Oral vs. Intramuscular Vitamin B12: Efficacy, Safety Compared

The oral formulation was associated with lower treatment costs
The oral formulation was associated with lower treatment costs

An analysis of 3 randomized controlled trials (RTC) found that when compared to intramuscular (IM) vitamin B12, oral vitamin B12 was associated with similar outcomes in terms of efficacy and safety in the treatment of vitamin B12 deficiency, although the evidence was deemed 'low quality'. 

Researchers from Beijing University of Chinese Medicine and the Catalan Health Institute, Spain sought to investigate the effects of oral vitamin B12 vs. IM vitamin B12 to determine whether outcomes for vitamin B12 deficient patients would differ based on the formulation. "Doctors may not be prescribing oral vitamin B12 formulations because they may be unaware of this option or have concerns regarding its effectiveness," the authors write.

They searched CENTRAL, MEDLINE, Embase, and LILACS, as well as the WHO ICTRP and ClinicalTrials.gov for randomized controlled trials that directly compared oral and IM vitamin B12. The 3 trials used for analysis included 153 participants in total (74 administered oral vitamin B12, 79 administered IM vitamin B12). The average follow-up period was 3–4 months.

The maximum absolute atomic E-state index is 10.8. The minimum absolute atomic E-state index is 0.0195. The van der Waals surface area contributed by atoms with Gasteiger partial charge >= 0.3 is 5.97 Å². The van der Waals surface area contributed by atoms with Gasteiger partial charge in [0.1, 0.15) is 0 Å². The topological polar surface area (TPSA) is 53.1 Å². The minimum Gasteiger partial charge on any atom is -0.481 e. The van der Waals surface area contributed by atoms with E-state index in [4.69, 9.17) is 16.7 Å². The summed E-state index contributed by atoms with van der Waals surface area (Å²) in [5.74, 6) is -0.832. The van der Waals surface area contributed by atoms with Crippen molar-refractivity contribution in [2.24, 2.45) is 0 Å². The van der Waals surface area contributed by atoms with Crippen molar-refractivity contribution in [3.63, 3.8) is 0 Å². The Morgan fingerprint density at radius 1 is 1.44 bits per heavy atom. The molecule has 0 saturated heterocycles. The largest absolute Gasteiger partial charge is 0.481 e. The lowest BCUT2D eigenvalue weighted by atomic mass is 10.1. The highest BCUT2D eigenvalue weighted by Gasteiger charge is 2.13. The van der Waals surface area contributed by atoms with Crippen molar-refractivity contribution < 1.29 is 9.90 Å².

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Results from 2 trials using 1000μg/day oral vitamin B12 showed no clinically relevant difference in vitamin B12 levels when compared with the IM formulation. In 1 trial, a mean difference of 680pg/mL favoring oral vitamin B12 was noted when 2000μg/day was used. Of the 2 trials that reported treatment related adverse events, 1 found that 2 of 30 individuals in the oral vitamin B12 group left the study due to adverse events, while the other reported no adverse events in either treatment group. Additionally, oral vitamin B12 demonstrated lower treatment-associated costs than IM vitamin B12 in one trial (low-quality evidence due to serious imprecision). 

The authors concluded that while low-quality evidence suggests both formulations are safe and effective for normalizing vitamin B12 levels, more trials should be conducted that have "better randomization and blinding procedures, recruit more participants, and provide adequate reporting." 

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